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image of football stadium with confetti | accountingweb | fantasy tax

Fantasy tax and what the future might hold for us


We all love fantasy football, so spurred on by that and Euro 2024, Philip Fisher offers up the tax equivalent by imagining where Rachel Reeves will find the revenue needed if she does become Chancellor.

20th Jun 2024
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It may be going out on a limb but for the next few minutes I shall be grateful if readers could cast their minds into the future and imagine that Rachel Reeves is Chancellor of the Exchequer and come September preparing to deliver the first Budget speech by a member of the fairer sex.

Reeves has made her thoughts about the chaotic economy very clear and, while she appears to believe that growth is inevitable under Labour, the new Chancellor must surely have an eye on increasing tax revenues.

Having applied self-imposed handcuffs, eliminating increases for the main rates of corporation tax, income tax, national insurance contributions (NIC) and VAT, even accountants might wonder what is left.

Worming your way into someone else’s mind is never easy, particularly an Oxbridge and LSE-educated economist and former banker. However, here goes.

Tax simplification

Rachel Reeves has already taken the first step towards simplifying tax legislation by appointing a panel that will look into most aspects of our regime, should Labour be elected. Their agenda might also cover methods of increasing revenues through reviewing every relief and permitted expense with a view to abolishing those that serve little or no purpose beyond creating loopholes.


On a similar tack, if the new Chancellor and HMRC were serious about cutting out the more egregious and abusive tax avoidance arrangements, an obvious route would be to buy in the services of some leading avoidance experts from across the professions. After all, this is exactly what accountancy practices have done in reverse for many years.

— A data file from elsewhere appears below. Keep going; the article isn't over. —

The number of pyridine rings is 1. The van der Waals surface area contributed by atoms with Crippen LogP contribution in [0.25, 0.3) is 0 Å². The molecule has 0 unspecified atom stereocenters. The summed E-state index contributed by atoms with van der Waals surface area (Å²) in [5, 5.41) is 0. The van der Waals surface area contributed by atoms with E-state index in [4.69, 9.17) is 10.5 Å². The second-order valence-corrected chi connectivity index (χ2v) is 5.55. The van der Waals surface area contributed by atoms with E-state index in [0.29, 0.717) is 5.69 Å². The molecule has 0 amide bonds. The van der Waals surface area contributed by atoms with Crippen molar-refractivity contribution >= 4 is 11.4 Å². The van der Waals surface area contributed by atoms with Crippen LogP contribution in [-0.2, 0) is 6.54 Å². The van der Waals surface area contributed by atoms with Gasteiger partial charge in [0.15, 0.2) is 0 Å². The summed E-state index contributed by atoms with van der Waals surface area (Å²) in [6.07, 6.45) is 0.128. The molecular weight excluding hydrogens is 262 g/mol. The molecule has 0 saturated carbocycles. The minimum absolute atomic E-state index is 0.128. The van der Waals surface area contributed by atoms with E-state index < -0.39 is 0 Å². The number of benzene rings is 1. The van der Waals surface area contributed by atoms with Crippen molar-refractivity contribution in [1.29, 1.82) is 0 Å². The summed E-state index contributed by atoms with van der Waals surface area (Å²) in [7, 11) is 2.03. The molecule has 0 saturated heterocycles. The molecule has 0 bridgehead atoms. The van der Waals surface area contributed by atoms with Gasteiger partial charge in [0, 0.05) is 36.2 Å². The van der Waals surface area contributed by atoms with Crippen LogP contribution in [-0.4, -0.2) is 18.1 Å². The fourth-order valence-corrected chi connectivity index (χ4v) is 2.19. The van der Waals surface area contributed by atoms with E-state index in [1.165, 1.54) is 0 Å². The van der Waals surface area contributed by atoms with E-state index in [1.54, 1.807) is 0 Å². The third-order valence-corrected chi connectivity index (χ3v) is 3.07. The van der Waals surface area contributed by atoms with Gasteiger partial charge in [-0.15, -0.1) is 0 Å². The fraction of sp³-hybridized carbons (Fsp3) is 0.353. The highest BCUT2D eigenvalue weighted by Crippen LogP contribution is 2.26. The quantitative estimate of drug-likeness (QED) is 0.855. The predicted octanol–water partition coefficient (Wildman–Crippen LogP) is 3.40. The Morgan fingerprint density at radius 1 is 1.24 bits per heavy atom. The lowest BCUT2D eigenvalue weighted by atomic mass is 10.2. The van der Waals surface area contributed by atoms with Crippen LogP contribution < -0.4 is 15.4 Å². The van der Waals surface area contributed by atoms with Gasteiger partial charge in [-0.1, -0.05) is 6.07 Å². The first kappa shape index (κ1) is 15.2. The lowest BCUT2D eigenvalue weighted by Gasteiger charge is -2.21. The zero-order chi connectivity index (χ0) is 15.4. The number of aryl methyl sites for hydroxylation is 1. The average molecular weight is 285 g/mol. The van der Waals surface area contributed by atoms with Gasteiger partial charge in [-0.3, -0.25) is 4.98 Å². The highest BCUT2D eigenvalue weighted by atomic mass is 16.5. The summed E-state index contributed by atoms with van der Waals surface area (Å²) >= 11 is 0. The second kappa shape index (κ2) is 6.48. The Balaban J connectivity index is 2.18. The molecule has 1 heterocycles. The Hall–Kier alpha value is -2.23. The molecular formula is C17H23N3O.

New tax rates

Applying techniques so familiar to those in the vanguard of the tax-avoidance market, Labour’s commitments are restricted to increasing the rates of most taxes but they have said nothing about adding in some more. Perhaps they could consider a 60% income tax rate for those bringing in £250,000 or more? Similar strategies might apply to other taxes.

Capital gains tax

There have already been suggestions about following Nigel Lawson’s precedent by unifying capital gains tax (CGT) rates with those of income tax, including a commitment in the Liberal Democrat manifesto. The arguments against generally seem weak.

It has also been suggested that, as a quid pro quo, we could see the return of the indexation allowance, effectively taking inflation out of the equation.

Please can someone explain the logic of reintroducing a remarkably complex allowance? If I receive a 5% pay rise, that is subject to income tax and NIC. Therefore, I am struggling to understand why capital gains that result from sitting on assets rather than hard work should be partially exempt.